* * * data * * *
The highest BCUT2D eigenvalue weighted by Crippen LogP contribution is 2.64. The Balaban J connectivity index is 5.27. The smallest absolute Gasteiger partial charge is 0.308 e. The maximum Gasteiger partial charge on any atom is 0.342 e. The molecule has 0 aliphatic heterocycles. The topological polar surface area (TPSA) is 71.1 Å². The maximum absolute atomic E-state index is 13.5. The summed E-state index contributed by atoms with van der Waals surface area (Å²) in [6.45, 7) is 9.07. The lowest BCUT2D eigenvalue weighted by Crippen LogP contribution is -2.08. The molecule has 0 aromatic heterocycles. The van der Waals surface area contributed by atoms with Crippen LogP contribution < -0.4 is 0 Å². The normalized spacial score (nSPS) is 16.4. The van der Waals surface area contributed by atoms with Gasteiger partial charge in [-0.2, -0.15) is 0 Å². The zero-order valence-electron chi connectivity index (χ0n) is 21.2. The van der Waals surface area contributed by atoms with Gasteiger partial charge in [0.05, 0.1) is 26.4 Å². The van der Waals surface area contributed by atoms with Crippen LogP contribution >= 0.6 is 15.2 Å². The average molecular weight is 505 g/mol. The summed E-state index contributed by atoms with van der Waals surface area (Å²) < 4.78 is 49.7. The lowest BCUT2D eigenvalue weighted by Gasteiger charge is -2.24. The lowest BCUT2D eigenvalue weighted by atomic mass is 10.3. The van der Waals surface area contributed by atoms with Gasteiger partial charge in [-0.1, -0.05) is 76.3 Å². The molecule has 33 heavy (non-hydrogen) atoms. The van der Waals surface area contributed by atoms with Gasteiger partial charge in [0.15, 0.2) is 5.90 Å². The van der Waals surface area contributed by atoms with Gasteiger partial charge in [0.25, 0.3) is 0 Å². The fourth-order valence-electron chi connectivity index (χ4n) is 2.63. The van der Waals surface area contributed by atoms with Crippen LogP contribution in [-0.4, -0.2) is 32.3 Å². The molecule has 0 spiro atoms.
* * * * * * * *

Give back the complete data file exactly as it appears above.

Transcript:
The highest BCUT2D eigenvalue weighted by Crippen LogP contribution is 2.64. The Balaban J connectivity index is 5.27. The smallest absolute Gasteiger partial charge is 0.308 e. The maximum Gasteiger partial charge on any atom is 0.342 e. The molecule has 0 aliphatic heterocycles. The topological polar surface area (TPSA) is 71.1 Å². The maximum absolute atomic E-state index is 13.5. The summed E-state index contributed by atoms with van der Waals surface area (Å²) in [6.45, 7) is 9.07. The lowest BCUT2D eigenvalue weighted by Crippen LogP contribution is -2.08. The molecule has 0 aromatic heterocycles. The van der Waals surface area contributed by atoms with Crippen LogP contribution < -0.4 is 0 Å². The normalized spacial score (nSPS) is 16.4. The van der Waals surface area contributed by atoms with Gasteiger partial charge in [-0.2, -0.15) is 0 Å². The zero-order valence-electron chi connectivity index (χ0n) is 21.2. The van der Waals surface area contributed by atoms with Gasteiger partial charge in [0.05, 0.1) is 26.4 Å². The van der Waals surface area contributed by atoms with Crippen LogP contribution >= 0.6 is 15.2 Å². The average molecular weight is 505 g/mol. The summed E-state index contributed by atoms with van der Waals surface area (Å²) < 4.78 is 49.7. The lowest BCUT2D eigenvalue weighted by Gasteiger charge is -2.24. The lowest BCUT2D eigenvalue weighted by atomic mass is 10.3. The van der Waals surface area contributed by atoms with Gasteiger partial charge in [-0.1, -0.05) is 76.3 Å². The molecule has 33 heavy (non-hydrogen) atoms. The van der Waals surface area contributed by atoms with Gasteiger partial charge in [0.15, 0.2) is 5.90 Å². The van der Waals surface area contributed by atoms with Gasteiger partial charge in [0.25, 0.3) is 0 Å². The fourth-order valence-electron chi connectivity index (χ4n) is 2.63. The van der Waals surface area contributed by atoms with Crippen LogP contribution in [-0.4, -0.2) is 32.3 Å². The molecule has 0 spiro atoms.